Sorting out condo insurance mess

Don't get stuck paying for damage caused by neighbor negligence

By Inman News Feed
Add Comment Add Comment | Comments: 2 | Posted Jan. 12, 2011

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DEAR BENNY: I am paying cash for a condominium that my daughter will live in, and I am going to settlement shortly. I was planning to have the title in my name only and have the property willed to her. Would this be better than having her name included on the title (joint ownership with rights of survivorship)? The will would convey the condo 100 percent to her and other assets split between her and the grandchildren. There are no other contestants to the inheritance. --David

DEAR DAVID: That's an excellent question and I am glad you have given thought to this issue. All too often, people make rash and hasty decisions, and then later regret their actions.

Let's look at both options: (1) taking title with your daughter as joint tenants with rights of survivorship. On your death, the house will automatically be hers. This is known as a "transfer by operation of law." Perhaps the main advantage is that your daughter would be able to avoid having to probate your estate. But since there are other assets, unless you set up a trust, probate will still be necessary. You should consult an attorney to guide you through the process of creating a trust and weigh the pros and cons of this approach.

However, I see two potential disadvantages here.

First, it may become necessary in the future for you to need money, and you may need to sell the house. Although you may have a great relationship now with your daughter, she may balk at selling if she has an ownership interest in the property. Second, you may be subjecting her to potential tax obligations when she ultimately wants to sell.

Congress recently reinstated the stepped-up basis. That means that when you die, if she inherits the property, her tax basis will the market value of the house on the day you die. Thus, if she sells the house for that value, she will not have to pay any capital gains tax. But if she is on title with you, as joint tenants, she will be a one-half owner, and thus her basis will be 50 percent of the purchase price. On your death, while she will get a stepped-up basis, the bottom line is that the numbers will not be as high as if she inherited the entire property.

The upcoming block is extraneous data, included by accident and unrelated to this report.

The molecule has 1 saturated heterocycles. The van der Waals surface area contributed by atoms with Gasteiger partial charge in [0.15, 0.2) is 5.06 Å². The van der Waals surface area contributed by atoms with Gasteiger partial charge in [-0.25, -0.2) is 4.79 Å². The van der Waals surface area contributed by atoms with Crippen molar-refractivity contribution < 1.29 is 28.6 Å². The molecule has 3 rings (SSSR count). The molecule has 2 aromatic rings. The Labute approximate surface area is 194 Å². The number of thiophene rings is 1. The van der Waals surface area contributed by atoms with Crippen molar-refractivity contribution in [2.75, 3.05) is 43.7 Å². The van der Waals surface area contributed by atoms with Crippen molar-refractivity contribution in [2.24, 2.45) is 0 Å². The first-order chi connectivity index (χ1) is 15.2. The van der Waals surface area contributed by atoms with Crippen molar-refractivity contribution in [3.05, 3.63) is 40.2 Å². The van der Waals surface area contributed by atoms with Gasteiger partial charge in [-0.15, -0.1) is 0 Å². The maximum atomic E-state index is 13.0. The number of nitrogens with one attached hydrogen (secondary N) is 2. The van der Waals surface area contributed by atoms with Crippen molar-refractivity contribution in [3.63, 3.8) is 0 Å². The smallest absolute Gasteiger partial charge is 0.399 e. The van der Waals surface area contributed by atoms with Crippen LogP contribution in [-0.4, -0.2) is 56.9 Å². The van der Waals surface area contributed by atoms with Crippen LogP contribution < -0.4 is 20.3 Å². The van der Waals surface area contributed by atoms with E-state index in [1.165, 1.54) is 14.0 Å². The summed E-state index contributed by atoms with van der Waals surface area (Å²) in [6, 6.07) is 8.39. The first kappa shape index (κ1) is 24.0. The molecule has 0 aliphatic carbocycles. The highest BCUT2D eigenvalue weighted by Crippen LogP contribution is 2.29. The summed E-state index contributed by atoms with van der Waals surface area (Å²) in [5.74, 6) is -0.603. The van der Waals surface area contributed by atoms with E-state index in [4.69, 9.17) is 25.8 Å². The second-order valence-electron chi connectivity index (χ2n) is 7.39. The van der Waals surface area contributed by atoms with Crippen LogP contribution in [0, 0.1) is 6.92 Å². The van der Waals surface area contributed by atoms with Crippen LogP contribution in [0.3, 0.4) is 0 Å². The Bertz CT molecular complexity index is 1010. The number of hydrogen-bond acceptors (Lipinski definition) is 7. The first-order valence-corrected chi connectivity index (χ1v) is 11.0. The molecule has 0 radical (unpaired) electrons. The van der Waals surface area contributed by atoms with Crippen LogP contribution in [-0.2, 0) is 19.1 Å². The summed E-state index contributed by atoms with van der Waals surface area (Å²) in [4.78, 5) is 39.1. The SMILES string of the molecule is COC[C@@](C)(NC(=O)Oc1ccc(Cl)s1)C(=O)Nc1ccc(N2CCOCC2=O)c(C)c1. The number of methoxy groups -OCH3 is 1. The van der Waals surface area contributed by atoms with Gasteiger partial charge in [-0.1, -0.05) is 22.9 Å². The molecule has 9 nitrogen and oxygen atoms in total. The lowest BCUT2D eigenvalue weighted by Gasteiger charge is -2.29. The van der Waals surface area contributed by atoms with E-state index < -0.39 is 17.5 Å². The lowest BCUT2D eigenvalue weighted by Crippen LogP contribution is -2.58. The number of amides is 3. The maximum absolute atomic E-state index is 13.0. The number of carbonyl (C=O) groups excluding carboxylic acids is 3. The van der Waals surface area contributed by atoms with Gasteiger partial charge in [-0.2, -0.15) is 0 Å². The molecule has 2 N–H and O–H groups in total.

Or if she inherits the property, the analysis is the reverse: She will have to probate your estate, but her basis for tax purposes will most likely be higher than if she was on title with you.

It's a close call, although my preference has always been to let your children inherit the house. Discuss your situation with your own tax advisers.

Benny L. Kass is a practicing attorney in Washington, D.C., and Maryland. No legal relationship is created by this column. Questions for this column can be submitted to

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Comments 1 - 2 of 2
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1. Sean Mooney said... on Apr 24, 2014 at 03:37PM

“The title just about says it all - condo claims like these are always a mess. Who's fault is it and who is responsible? My recomendation is: always assume that your neighbor has no insurance and the master policy will never kick in unless the whole building is destroyed. This way, you carry enough coverage on your own policy to cover all damage. The only way John can win in court against his neighbor is to prove that there was negligence (i.e. this was an ongoing problem that occurred multiple times and was never addressed.) Outside of that, you probably won't win because the burden of proof would be on you. My other recommendation for any person who resides in a condo is to always add on water / sewer backup coverage to their policy. When you have multiple units sharing the same water and sewer lines it is very common for backup issues to occur. And if all of these fail I suggest living on the top floor of a building and let gravity protect you.”

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2. rala said... on Aug 12, 2014 at 11:01PM

“HO-6 or condo insurance policy comes in handy when disaster like water leaks strike, more info at:”


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